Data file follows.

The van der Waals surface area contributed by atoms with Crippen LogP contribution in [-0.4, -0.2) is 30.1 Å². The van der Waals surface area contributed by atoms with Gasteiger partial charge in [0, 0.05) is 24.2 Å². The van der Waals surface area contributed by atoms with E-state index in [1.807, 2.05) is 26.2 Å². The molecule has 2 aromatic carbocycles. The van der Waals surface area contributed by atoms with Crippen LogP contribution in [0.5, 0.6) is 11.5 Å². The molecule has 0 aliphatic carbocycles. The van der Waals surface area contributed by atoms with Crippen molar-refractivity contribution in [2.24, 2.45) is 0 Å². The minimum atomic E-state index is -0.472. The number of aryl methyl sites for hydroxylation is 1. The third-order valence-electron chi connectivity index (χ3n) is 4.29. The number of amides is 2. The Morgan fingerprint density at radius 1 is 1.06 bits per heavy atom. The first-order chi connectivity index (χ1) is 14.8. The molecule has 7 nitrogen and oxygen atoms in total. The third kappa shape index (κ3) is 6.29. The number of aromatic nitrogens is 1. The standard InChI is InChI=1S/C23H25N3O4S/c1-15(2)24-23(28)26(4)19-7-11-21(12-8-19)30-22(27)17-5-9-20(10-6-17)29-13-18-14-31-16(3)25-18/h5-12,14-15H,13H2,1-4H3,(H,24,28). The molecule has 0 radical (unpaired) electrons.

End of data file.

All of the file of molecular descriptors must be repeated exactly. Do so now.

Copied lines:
The van der Waals surface area contributed by atoms with Crippen LogP contribution in [-0.4, -0.2) is 30.1 Å². The van der Waals surface area contributed by atoms with Gasteiger partial charge in [0, 0.05) is 24.2 Å². The van der Waals surface area contributed by atoms with E-state index in [1.807, 2.05) is 26.2 Å². The molecule has 2 aromatic carbocycles. The van der Waals surface area contributed by atoms with Crippen LogP contribution in [0.5, 0.6) is 11.5 Å². The molecule has 0 aliphatic carbocycles. The van der Waals surface area contributed by atoms with Crippen molar-refractivity contribution in [2.24, 2.45) is 0 Å². The minimum atomic E-state index is -0.472. The number of aryl methyl sites for hydroxylation is 1. The third-order valence-electron chi connectivity index (χ3n) is 4.29. The number of amides is 2. The Morgan fingerprint density at radius 1 is 1.06 bits per heavy atom. The first-order chi connectivity index (χ1) is 14.8. The molecule has 7 nitrogen and oxygen atoms in total. The third kappa shape index (κ3) is 6.29. The number of aromatic nitrogens is 1. The standard InChI is InChI=1S/C23H25N3O4S/c1-15(2)24-23(28)26(4)19-7-11-21(12-8-19)30-22(27)17-5-9-20(10-6-17)29-13-18-14-31-16(3)25-18/h5-12,14-15H,13H2,1-4H3,(H,24,28). The molecule has 0 radical (unpaired) electrons.